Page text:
A few more episodes from the first days of occupation: Meike Berger, a cinema owner, was beaten up so badly by Lithuanians that he died shortly after being taken to hospital. Reuven Chesler, a tailor, ran to his parents in “brom” (at the synagogue yard, where fowls used to be slaughtered) and was shot at the gate by a Lithuanian.
A few days later Jews were driven to forced labor. The majority were employed at the airport, unpacking bombs left by the Russians. The guards were supplied by the newly formed Lithuanian police. Lithuanian civilians watched from a distance to gloat over the misery of the Jews. Some bombs exploded and about ten Jews were killed.
Other Jews worked in the neighboring government estates, such as Pelednagiai (where in the 1920s the first hachshara [Zionist training] farm in Lithuania was established), Podborok, Žirgynas, and others.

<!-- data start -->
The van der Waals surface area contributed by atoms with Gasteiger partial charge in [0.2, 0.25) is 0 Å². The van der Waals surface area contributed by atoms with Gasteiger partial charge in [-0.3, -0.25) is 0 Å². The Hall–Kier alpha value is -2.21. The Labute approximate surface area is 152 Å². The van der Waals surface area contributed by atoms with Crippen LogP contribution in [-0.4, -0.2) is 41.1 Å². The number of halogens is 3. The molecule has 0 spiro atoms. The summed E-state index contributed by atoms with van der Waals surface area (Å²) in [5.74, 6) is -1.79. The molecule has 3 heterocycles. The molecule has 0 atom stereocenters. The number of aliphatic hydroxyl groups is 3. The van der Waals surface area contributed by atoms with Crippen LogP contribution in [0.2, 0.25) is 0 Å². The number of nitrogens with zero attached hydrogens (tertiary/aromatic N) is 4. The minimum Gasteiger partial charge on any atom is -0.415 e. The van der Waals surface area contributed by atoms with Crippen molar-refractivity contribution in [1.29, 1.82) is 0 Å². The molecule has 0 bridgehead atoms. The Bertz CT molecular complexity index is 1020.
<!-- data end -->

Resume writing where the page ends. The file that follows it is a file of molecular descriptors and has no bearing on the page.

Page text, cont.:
Jewish girls were taken to the German officers’ club where they were criminally assaulted The brutal tortures and murder continued unabated and the Jews lived in constant terror of what the next day might bring.
On July 23rd, Lithuanians with the assistance of a few Germans loaded some 200 Jews on six trucks, allegedly to transport them to their labor destinations. After the Jews failed to return, members of their families endeavored to learn of their fates from Lithuanian leaders, but to no avail. A Lithuanian was later bribed with a large sum of money and he brought them the news that on the very same day (July 23) all 200 were shot in the Taučiūnai woods, 10 kilometers from Keidan. The Jews of Keidan did not want to believe the story, and hoped that their nearest and dearest would still return. When a good few days had passed, however, they realized that the news was authentic.